Tazama na Tunza: public health in Tanzania.
Tanzania (UK) Trust is a small charity whose objectives are to promote and protect physical and mental health, and advance education and the Christian faith in partnership with the local church and community. The vision of 'Tazama na Tunza' (Swahili, meaning 'Look and Care') is to care for those who have chronic conditions in the local community.
In 1990 my family and I had been living in Dodoma, Tanzania for four years, where I was working as a nurse with the Diocese of Central Tanganyika, setting up a community HIV care and education project. I became involved with a partnership between the Dodoma Capital Christian Church (CCC)--a large but very poor congregation, with their rural church plants--and a small UK-registered charity, Tanzania (UK) Trust (referred to here as 'the Trust'). The partnership was built over 24 years by personal friendships involving annual trips to Tanzania and trips from our Tanzanian partners to the UK. Over recent years group trips to work with the church and community in Dodoma have developed.
In 1990 a small mission medical service in Dodoma was running alongside the government hospital and public health service (which has now closed) and other private health services. All health services have to be paid for directly by patients (whether government or private) with a few exceptions. Sixty per cent of the health services are government run, but have minimal resources. As a result, most people only seek health care in acute situations and there is very little consistent chronic condition management as very few can afford the treatment.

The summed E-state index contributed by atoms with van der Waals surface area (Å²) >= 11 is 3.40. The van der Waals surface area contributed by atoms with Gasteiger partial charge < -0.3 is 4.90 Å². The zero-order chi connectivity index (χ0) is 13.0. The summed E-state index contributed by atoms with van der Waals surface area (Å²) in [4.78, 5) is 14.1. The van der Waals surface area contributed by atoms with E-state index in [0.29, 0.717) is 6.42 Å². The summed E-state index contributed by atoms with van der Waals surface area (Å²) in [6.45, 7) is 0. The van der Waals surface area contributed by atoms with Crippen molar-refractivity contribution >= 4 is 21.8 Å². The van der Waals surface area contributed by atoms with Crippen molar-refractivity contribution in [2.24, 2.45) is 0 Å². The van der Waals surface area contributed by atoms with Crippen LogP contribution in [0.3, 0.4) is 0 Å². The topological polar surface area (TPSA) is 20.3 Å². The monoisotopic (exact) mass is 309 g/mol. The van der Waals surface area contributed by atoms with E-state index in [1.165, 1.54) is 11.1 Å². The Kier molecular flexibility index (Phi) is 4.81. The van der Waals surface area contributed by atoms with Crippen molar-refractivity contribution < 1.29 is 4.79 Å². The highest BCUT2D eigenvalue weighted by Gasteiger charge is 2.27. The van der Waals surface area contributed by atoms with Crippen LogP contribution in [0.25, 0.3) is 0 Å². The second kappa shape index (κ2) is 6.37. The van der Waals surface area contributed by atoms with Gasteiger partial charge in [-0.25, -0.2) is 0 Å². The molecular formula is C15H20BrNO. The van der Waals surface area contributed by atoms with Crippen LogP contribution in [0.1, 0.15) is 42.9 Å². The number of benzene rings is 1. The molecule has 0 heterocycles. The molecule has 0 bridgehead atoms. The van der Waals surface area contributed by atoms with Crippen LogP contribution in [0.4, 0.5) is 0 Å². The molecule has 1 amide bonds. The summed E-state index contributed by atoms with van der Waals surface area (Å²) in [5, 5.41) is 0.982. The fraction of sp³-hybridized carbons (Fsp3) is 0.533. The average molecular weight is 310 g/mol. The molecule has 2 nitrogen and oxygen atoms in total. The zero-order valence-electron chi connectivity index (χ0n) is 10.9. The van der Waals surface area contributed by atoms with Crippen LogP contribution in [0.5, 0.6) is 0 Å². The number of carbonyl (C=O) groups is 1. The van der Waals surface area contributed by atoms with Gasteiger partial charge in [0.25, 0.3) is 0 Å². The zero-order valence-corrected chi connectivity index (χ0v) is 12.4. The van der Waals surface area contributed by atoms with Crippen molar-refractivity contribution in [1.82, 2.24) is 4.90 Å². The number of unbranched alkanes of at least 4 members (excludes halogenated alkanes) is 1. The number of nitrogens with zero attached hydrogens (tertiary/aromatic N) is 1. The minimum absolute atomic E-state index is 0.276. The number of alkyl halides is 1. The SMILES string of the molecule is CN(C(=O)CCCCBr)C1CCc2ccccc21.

Tanzania has the poorest doctor-patient ratio in the world, with one doctor per 52,000 population (the figure in the UK is 1:420). Tanzania rates 167 of 193 countries in global mortality ratings (World Health Organization (WHO), 2013). Tanzania is a country at peace, unlike most of the other countries below them in the ratings. Life expectancy is 59 years of age, and 55% of the population have access to clean drinking water and 33% to improved sanitation. The HIV rate is 5.6% of the adult population, with only 30% of those infected receiving ARV therapy. Sadly, there are many fraudulent medications that are labelled and sold as a specific drug but consist of chalk or similar (including antibiotics and many prescription-only medicines). There is almost no health education on chronic disease management at patient level so the vast majority of patients I visit have no idea how to help themselves.
Over the past three years I have been visiting those with health problems in the Dodoma community and discussing a way forward with the local doctor, the local church and the Archbishop. The TAG church has a vision to set up health centres in every major area and work on this has already started. The local doctor sees the main need locally as health education and health promotion over chronic health conditions and we are in partnership over this joint vision. For the last three years I have been recording the lack of diagnoses, the main conditions, specific gaps in health knowledge and the prevailing health and social issues. The overriding factor is sheer poverty; if you live in a mud brick house with no bed, few clothes and no food for tomorrow, accessing a diagnosis for any condition is nearly impossible, as seeing a doctor and receiving treatment has to be paid for.